From starters, to depth issues that spring injuries exposed, lets take a look at the offensive line that will face the ultimate challenge. On their backs, a powerful offensive attack has a very good chance to leave their mark in the inaugural season of the toughest conference in the nation.
Junior, Luke Joeckel, is amongst the most talented linemen to ever suit out for the Maroon and White. The potential 1st round draft pick, could be entering his final season for the Aggies in 2012, and the young standout, has dominated from his left tackle spot ever since cutting his teeth, in the first half of his freshman year. With tremendous feet, and technique, Joeckel is excellent in quickly getting into his set, and follows with superb balance and power, as both an excellent run and pass blocker. He has done it against the stiffest competition (not only the vaunted Oklahoma and Nebraska defenses, but he had a brilliant game against LSU as a freshman). In fact, Joeckel's track record has already earned him respect from his new conference foes, recently being named as a 2012 Pre-Season Media Days All Southeastern Conference, 1st Team Selection at Left Tackle. One of the hardest workers on the team, he'll look to further his comfort level in the new offense, and will be largely instrumental in the success of the Aggies this season, and hopefully beyond.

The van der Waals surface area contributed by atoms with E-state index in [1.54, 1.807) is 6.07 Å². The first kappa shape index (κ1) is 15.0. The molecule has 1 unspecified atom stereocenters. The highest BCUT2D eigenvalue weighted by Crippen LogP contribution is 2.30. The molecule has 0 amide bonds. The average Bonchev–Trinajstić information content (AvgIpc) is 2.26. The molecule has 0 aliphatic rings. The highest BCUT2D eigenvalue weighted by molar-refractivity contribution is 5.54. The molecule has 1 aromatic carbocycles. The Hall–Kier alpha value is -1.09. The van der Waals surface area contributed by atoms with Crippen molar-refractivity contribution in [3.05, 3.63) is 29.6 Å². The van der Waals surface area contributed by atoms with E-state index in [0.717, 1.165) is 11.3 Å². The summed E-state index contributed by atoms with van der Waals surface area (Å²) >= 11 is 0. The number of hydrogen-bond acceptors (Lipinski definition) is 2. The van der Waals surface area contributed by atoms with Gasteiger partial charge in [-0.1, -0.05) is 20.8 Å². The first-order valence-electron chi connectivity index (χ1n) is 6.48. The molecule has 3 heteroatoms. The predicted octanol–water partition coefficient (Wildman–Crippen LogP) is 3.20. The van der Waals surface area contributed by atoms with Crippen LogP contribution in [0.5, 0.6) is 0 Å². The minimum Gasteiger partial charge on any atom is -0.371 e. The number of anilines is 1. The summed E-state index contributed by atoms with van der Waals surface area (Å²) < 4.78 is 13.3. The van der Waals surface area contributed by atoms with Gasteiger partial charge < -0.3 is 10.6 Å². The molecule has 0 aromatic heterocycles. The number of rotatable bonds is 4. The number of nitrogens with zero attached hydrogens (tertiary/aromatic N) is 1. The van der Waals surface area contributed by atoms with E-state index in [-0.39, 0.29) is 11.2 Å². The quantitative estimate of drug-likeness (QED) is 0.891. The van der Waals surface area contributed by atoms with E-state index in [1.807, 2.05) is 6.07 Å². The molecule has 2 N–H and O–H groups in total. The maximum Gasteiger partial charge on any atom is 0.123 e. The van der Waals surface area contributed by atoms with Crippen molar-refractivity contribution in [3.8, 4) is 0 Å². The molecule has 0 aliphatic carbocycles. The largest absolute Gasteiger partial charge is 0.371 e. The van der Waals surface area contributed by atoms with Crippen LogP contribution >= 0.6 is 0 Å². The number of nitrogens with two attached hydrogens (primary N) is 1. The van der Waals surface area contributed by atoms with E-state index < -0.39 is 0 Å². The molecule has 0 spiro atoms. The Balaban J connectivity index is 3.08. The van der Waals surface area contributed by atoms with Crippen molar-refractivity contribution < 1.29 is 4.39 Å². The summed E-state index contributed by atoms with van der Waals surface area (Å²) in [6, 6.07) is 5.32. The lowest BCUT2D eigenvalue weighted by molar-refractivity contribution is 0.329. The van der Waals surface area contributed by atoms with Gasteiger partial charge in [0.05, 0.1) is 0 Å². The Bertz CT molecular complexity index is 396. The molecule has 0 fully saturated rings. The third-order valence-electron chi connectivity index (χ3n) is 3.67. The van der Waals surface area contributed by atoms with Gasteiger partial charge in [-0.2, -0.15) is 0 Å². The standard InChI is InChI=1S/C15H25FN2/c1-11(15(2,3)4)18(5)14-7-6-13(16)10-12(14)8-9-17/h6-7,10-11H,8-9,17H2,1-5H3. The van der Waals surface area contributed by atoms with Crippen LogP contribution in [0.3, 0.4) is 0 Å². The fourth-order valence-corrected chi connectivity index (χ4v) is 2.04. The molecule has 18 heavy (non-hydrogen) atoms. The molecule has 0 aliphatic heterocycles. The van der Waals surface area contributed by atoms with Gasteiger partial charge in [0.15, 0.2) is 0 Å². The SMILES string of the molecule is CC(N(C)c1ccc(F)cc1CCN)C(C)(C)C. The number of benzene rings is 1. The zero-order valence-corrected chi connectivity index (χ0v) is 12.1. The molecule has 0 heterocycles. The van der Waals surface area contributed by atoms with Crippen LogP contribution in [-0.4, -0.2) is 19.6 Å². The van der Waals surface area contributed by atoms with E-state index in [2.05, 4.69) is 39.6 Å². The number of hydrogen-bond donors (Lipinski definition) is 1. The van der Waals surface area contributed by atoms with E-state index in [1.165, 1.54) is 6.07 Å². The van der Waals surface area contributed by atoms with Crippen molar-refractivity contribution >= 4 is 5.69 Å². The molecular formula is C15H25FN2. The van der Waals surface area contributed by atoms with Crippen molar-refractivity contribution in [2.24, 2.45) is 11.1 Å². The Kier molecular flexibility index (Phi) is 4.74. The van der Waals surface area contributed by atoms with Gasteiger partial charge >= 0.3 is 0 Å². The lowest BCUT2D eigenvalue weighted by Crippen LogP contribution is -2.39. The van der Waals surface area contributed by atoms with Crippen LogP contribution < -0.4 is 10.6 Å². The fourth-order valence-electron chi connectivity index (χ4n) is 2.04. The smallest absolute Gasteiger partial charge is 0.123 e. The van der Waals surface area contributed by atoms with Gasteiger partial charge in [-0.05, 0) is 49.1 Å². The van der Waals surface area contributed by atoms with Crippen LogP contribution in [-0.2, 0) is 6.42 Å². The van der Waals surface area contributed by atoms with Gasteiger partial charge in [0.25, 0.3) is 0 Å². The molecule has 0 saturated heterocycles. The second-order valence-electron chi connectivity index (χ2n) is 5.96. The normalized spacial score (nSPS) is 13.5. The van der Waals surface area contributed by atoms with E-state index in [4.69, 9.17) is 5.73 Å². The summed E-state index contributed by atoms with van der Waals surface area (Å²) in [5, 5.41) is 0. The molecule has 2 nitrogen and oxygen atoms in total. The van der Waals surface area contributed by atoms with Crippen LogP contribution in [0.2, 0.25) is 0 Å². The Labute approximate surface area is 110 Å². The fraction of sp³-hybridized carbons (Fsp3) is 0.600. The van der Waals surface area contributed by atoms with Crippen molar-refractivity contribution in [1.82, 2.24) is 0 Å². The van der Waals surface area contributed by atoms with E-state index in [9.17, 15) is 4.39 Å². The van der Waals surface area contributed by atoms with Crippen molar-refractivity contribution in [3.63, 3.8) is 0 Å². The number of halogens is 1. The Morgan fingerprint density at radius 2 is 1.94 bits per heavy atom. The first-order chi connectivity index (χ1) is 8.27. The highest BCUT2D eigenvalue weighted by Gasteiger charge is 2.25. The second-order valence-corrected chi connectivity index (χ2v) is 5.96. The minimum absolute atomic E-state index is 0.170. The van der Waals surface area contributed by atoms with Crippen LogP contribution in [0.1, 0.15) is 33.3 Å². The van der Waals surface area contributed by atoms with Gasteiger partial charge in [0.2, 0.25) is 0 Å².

Like Joeckel, Jake Matthews' talent is only equaled by his work ethic, and could potentially try his hand as possible first round draft pick, following his junior year as well. A tremendously talented and versatile blocker, he brings excellent hands, feet, and overall technique to his right tackle spot, that he's manned since taking over halfway through his freshman year. His consistency in run-blocking needs to improve, but he's done it against the best several times over (posting brilliant games in that regard against, Oklahoma in his 2nd start, Nebraska, and LSU, where he set up a great ground game against elite level defenders). It's not a major concern, he's a junior, a worker and he will clean-up those things, but it must be addressed, for as great as he can be, there are games like Texas last year, that he'd probably like to have back. The son of a Hall-of-Famer, and middle of three brothers (all of which played for A&M, and all of which are likely to enjoy NFL careers), is no doubt, primed to put it all together, as a key member and leader of this unit, and team.